Welcome to Northern Ireland
Once forming the ancient kingdom of Ulster, Northern Ireland has
been home to Gaelic kings, ancient Irish clans and seafaring
Vikings. It is the Land of St Patrick and the giant Finn McCool,
and is steeped in myths and legends of a mysterious and heroic
past. Its appeal encompasses beautiful scenery, historic forts and
castles and a rich legacy of Celtic Christianity, as well as the
Ulster people who are welcoming and genuine, with an impetuous
sense of humour. Another attraction is the small size of the
country - its sights are all within a short, scenic drive of each
other along mostly rural roads whose only traffic jams are caused
by flocks of sheep and cattle crossings.
To the south east lies some of Ireland's loveliest landscapes in
the Kingdoms of Down, an area recognised worldwide as an Area of
Outstanding Natural Beauty - it combines miles of spectacular
coastline with fishing villages, seaside resorts, loughs, forests
and the Mountains of Mourne. To the north is the dramatic Antrim
coastline with its soaring cliffs, unblemished beaches and the
magnificent glacier-carved Glens of Antrim. Among the unusual rock
formations glimpsed from the coastal road, none is stranger or more
memorable than the famous Giant's Causeway, the legendary tourist
attraction that is fabled to be the highway built by giant Finn
McCool, to bring his lady love to Ulster from an island in the
Hebrides. This World Heritage Site is a mass of thousands of basalt
columns tightly packed together to form stepping stones leading
from the foot of the cliffs into the sea.
The gateway to the northwest is the historic walled city of
Londonderry, or Derry, a city that encompasses poets, storytellers,
music and festivals, and is a centre of culture and creativity.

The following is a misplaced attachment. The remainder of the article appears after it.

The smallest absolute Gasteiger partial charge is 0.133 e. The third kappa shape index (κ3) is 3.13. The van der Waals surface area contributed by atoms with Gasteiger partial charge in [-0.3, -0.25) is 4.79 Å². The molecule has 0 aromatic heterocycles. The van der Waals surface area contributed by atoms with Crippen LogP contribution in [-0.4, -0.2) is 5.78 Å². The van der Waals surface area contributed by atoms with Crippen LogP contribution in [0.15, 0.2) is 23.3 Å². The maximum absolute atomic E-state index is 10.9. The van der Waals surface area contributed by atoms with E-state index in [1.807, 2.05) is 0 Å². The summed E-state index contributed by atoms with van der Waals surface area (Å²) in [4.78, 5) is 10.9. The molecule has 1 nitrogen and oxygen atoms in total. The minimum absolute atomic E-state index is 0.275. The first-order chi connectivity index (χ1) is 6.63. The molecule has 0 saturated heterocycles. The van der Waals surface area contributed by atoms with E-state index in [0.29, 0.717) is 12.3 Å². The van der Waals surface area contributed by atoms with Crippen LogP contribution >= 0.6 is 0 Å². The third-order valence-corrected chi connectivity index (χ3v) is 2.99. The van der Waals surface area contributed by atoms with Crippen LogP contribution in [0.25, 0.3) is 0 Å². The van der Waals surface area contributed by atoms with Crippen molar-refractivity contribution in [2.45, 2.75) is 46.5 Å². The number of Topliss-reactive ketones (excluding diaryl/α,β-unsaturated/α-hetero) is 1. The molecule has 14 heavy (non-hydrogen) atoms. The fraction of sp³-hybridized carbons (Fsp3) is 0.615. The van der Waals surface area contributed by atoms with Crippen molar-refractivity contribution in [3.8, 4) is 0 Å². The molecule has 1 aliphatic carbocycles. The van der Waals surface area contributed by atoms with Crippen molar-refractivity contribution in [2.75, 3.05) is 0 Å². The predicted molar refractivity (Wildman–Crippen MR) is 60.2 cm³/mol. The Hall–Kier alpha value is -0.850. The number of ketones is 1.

Across the Sperrins is the city of Belfast, surrounded by hills and
a wealth of industrial sites, such as old linen and corn mills that
are a reminder of Northern Ireland's industrial heritage. Belfast
played a significant role in the Industrial Revolution and the
development of its manufacturing businesses quickly turned the
17th-century village into a robust metropolis that today is home to
a third of the country's population and some wonderful
With its green hills, rivers and lakes, mountains and
spectacular coastline, Northern Ireland is the perfect setting for
most outdoor activities, while in the towns and villages visitors
will undoubtedly be invited to join in the 'craic' or good fun,
centred on a traditional Irish music session and a pint or two of
the black stuff.
Information & Facts
Northern Ireland is cloudier and cooler than England, because of
the hilly nature of the terrain and the proximity to the Atlantic.
July is the warmest month with temperatures averaging around 64ºF
(18ºC). The highest temperatures occur inland and rainfall is more
frequent in the mountains of Sperrin, Antrim and Mourne, as is
English is the official language, though visitors will be
astonished by the variety of regional accents.
The currency is the pound (GBP), which is divided into 100
pence. ATMs are available in all towns and Visa, MasterCard and
American Express are widely accepted; visitors with other cards
should check with their credit card companies in advance. Foreign
currency can be exchanged at bureaux de change and large hotels,
however better exchange rates are likely to be found at banks.
Travellers cheques are accepted in all areas frequented by
tourists; they are best taken in Pounds Sterling to avoid
Local time in the United Kingdom is GMT (GMT +1 from last
Sunday in March to Saturday before last Sunday in October).